An audit from the IRS is rare – but when the IRS does decide to incur an investigation, they tend to be thorough. Most IRS investigations are routine and result in minor changes if anything at all. These will usually fall under so-called correspondence audits, wherein the IRS requests certain documents to double-check the information on your return and sends you a notice of any amendments made to your return because of their correction, which may or may include an overdue balance for previously missed taxes.
If you’re lucky and were as honest with your taxes as possible, the IRS might find that their red flag was erroneous or that your return only had a minor math error. In some cases, the IRS might even discover an overpayment of taxes beyond what was anticipated, and you receive a larger tax refund as a result. But when an audit reveals more than a simple math error, the IRS may penalize you depending on what their investigation discovered.
What Are IRS Audit Penalties?
There isn’t such a thing as audit-specific penalty. There are tax penalties, but these relate not only to what an audit might reveal but to various offenses. For example, if a business is late on payroll taxes, the IRS may impose specific penalties on individuals responsible for allocating and managing payroll tax payments.
That being said, all of these IRS audit penalties can be brought in connection with an IRS investigation. They can help reveal why being accurate with your tax returns is essential, especially if you are self-employed or manage a business of your own, and they help illustrate how the IRS coerces cooperation in taxpayers who might be unwilling to face their tax responsibilities. Let’s go over the most common examples.
1. Accuracy-Related IRS Audit Penalties
Most penalties levied by an audit end up being accuracy-related tax penalties. These are only relevant in cases where an audit reveals an underpayment of $5,000 or at least 10 percent of your taxable income. The penalty for an inaccurate tax return is the money owed plus an additional 20 percent. Accuracy-related tax penalties are levied most often after an audit because they cover a wide variety of mistakes and offenses.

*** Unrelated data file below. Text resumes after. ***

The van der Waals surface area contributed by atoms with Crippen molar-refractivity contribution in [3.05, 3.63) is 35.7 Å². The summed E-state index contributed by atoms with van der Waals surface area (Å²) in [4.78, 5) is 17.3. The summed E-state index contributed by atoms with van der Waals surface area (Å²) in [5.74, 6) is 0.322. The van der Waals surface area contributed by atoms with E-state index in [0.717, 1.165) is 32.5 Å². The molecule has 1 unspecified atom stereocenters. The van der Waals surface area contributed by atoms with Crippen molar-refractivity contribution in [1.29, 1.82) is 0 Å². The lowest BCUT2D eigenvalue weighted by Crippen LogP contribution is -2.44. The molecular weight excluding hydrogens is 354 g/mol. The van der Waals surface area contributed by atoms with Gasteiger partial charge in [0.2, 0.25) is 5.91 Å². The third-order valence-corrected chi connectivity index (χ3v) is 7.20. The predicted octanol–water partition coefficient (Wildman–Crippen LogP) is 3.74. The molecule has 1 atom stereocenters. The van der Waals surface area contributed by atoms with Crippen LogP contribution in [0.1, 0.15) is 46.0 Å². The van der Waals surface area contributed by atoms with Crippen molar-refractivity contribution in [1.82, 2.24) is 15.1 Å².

We’ve mentioned failing to account for at least a tenth of your income or $5,000. Still, the IRS will also penalize you for failing to mention or understate gift value or the value of your estate in the estate tax return/gift tax returns, as well as understating transactions that must be reported. The accuracy-related penalty of 20 percent may be increased to 40 percent in cases of gross valuation misstatements and failure to disclose foreign assets.
2. Fraud Penalty
What if the IRS determines that you did not make a colossal mistake but willingly and knowingly tried to defraud the government? In these cases, where a clear distinction can be made – and the IRS has the evidence to back it up – the government can penalize you with up to 75 percent of the unpaid tax due to fraud.
This civil penalty can be levied in addition to accuracy-related tax penalties. To levy a civil fraud penalty, the IRS must have convincing evidence that shows you knowingly tried to defraud the government out of tax money through intentional underpayment or hiding financial information.